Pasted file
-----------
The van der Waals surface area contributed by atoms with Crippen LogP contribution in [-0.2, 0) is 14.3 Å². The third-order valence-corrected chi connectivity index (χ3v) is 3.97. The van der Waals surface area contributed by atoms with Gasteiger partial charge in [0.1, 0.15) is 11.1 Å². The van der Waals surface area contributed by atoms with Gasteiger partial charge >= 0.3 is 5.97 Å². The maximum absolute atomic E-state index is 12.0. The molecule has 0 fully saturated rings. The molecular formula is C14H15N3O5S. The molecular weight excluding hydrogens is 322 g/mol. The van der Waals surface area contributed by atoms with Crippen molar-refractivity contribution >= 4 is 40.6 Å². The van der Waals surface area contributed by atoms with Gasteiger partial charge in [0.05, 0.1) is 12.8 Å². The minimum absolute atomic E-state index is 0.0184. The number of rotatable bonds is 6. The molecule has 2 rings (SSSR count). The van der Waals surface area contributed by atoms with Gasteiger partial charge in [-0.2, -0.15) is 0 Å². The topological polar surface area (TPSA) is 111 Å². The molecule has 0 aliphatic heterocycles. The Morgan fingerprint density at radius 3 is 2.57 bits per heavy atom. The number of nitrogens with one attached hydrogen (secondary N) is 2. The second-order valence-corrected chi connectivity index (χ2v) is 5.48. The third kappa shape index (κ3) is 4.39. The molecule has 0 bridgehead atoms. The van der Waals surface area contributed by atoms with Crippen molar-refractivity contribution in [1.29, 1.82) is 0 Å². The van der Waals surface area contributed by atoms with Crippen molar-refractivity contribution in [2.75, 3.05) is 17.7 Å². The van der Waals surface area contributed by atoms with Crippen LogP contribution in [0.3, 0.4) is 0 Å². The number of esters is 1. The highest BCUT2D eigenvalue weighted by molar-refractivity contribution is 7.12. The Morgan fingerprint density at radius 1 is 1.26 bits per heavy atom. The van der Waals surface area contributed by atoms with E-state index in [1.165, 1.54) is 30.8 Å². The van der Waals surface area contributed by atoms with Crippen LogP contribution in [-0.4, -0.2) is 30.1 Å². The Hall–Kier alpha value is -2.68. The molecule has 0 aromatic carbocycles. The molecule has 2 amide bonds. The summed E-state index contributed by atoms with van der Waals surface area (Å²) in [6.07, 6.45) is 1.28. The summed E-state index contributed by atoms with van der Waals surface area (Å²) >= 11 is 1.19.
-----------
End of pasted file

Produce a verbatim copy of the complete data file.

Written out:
The van der Waals surface area contributed by atoms with Crippen LogP contribution in [-0.2, 0) is 14.3 Å². The third-order valence-corrected chi connectivity index (χ3v) is 3.97. The van der Waals surface area contributed by atoms with Gasteiger partial charge in [0.1, 0.15) is 11.1 Å². The van der Waals surface area contributed by atoms with Gasteiger partial charge >= 0.3 is 5.97 Å². The maximum absolute atomic E-state index is 12.0. The molecule has 0 fully saturated rings. The molecular formula is C14H15N3O5S. The molecular weight excluding hydrogens is 322 g/mol. The van der Waals surface area contributed by atoms with Crippen molar-refractivity contribution >= 4 is 40.6 Å². The van der Waals surface area contributed by atoms with Gasteiger partial charge in [0.05, 0.1) is 12.8 Å². The minimum absolute atomic E-state index is 0.0184. The number of rotatable bonds is 6. The molecule has 2 rings (SSSR count). The van der Waals surface area contributed by atoms with Gasteiger partial charge in [-0.2, -0.15) is 0 Å². The topological polar surface area (TPSA) is 111 Å². The molecule has 0 aliphatic heterocycles. The Morgan fingerprint density at radius 3 is 2.57 bits per heavy atom. The number of nitrogens with one attached hydrogen (secondary N) is 2. The second-order valence-corrected chi connectivity index (χ2v) is 5.48. The third kappa shape index (κ3) is 4.39. The molecule has 0 bridgehead atoms. The van der Waals surface area contributed by atoms with Crippen molar-refractivity contribution in [1.29, 1.82) is 0 Å². The van der Waals surface area contributed by atoms with Crippen molar-refractivity contribution in [2.75, 3.05) is 17.7 Å². The van der Waals surface area contributed by atoms with Crippen LogP contribution in [0.3, 0.4) is 0 Å². The number of esters is 1. The highest BCUT2D eigenvalue weighted by molar-refractivity contribution is 7.12. The Morgan fingerprint density at radius 1 is 1.26 bits per heavy atom. The van der Waals surface area contributed by atoms with E-state index in [1.165, 1.54) is 30.8 Å². The van der Waals surface area contributed by atoms with Crippen LogP contribution in [-0.4, -0.2) is 30.1 Å². The Hall–Kier alpha value is -2.68. The molecule has 0 aromatic carbocycles. The molecule has 2 amide bonds. The summed E-state index contributed by atoms with van der Waals surface area (Å²) in [6.07, 6.45) is 1.28. The summed E-state index contributed by atoms with van der Waals surface area (Å²) >= 11 is 1.19.